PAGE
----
According to an Oct. 23, 1994, article in the New Orleans Times-Picayune, Hayes was convicted of second-degree murder in the shooting death of Donald Noten. On Oct. 3, 1993, the day Hayes was released from prison for robbery, he shot Noten four times after Noten had a dispute with the mother of one of Hayes' children. According to the report, an accomplice shot Noten in the head an additional three times with a .38-caliber pistol. Noten died at the scene.
The next day, according to prosecutors, Hayes went to a convenience store with a woman, pointed to an article about the murder in the newspaper and boasted about doing it.
According to the report, it took jurors less than two hours to convict Hayes. A judge sentenced him to life in prison without parole.
"Tyrann wasn't alive," Tyrone Mathieu said. "He wasn't even born yet. He never had a relationship with his father. Even as a family, we didn't have a relationship with him."
From an early age, Tyrone and Shelia Mathieu tried to shield Tyrann from the details about his biological father's violent past.
"We knew people would talk," Tyrone said. "We knew as his parents, we would guard him. Every time we had our kids out, they were all our children. We never separated them. We wouldn't allow people to ask questions about them, even if they knew. It was about protecting the kids.
"I'm not afraid of it. I'm not backing down from it. I think a lot of things I experienced in my life helped me get to this point."
”-- Tyrann Mathieu on his past
"As Tyrann became older, we taught him, 'Tyrann, your name is Tyrann Mathieu. You are your own individual. You make your own decisions. You make your own choices. You are Tyrann Mathieu.' There was a reason for it, and the reason was this."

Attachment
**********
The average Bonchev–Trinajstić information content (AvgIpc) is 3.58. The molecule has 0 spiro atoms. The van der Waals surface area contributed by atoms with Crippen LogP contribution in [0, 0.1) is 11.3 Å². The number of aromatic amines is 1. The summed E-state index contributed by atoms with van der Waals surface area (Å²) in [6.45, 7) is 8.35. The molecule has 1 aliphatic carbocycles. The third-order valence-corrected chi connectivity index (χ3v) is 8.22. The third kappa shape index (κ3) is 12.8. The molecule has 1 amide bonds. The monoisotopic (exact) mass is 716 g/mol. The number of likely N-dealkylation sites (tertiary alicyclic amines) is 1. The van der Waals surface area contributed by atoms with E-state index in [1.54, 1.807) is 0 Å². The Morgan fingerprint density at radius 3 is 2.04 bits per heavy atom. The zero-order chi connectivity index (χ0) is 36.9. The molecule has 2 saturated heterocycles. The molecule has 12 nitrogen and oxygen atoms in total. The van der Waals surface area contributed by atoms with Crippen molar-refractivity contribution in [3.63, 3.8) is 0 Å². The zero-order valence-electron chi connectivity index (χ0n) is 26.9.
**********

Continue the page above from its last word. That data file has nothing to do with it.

This week, since LSU arrived in New Orleans to prepare for Monday night's game, Tyrann Mathieu has tried to deflect questions about his biological father.
"It's not who he is," Tyrone Mathieu said.
Said Shelia Mathieu: "It's his biological dad, but we all have to have one of those."
More than anything else, Tyrann Mathieu needed a loving and nurturing family, and he found it in his former aunt and uncle's home.
Shelia and Tyrone Mathieu have raised their family in the Spring Lake neighborhood of East New Orleans. They were high school sweethearts and were married by a judge in 1994. The next year, at their parents' request, Shelia and Tyrone were married in a church. Their wedding party included 86 people.
In 2009, Tyrone was elected King Zulu, the most prestigious honor for a member of the Zulu Social Aid and Pleasure Club of New Orleans. Founded in 1909 by laborers as a benevolent and social club, the Zulus are best known for their Mardi Gras parade, which includes elaborate costumes, black-painted faces and coconuts they hand out to spectators. Tyrone served as King Zulu for the club's centennial celebration, and his wife served as his queen.
The Mathieus' Zulu costumes are now on display in their home, along with many of Tyrann's jerseys, trophies and awards. Their home was nearly destroyed by Hurricane Katrina in 2005. More than 4 feet of water flooded the house, causing the family to relocate to Humble, Texas, for five months while their home was being repaired.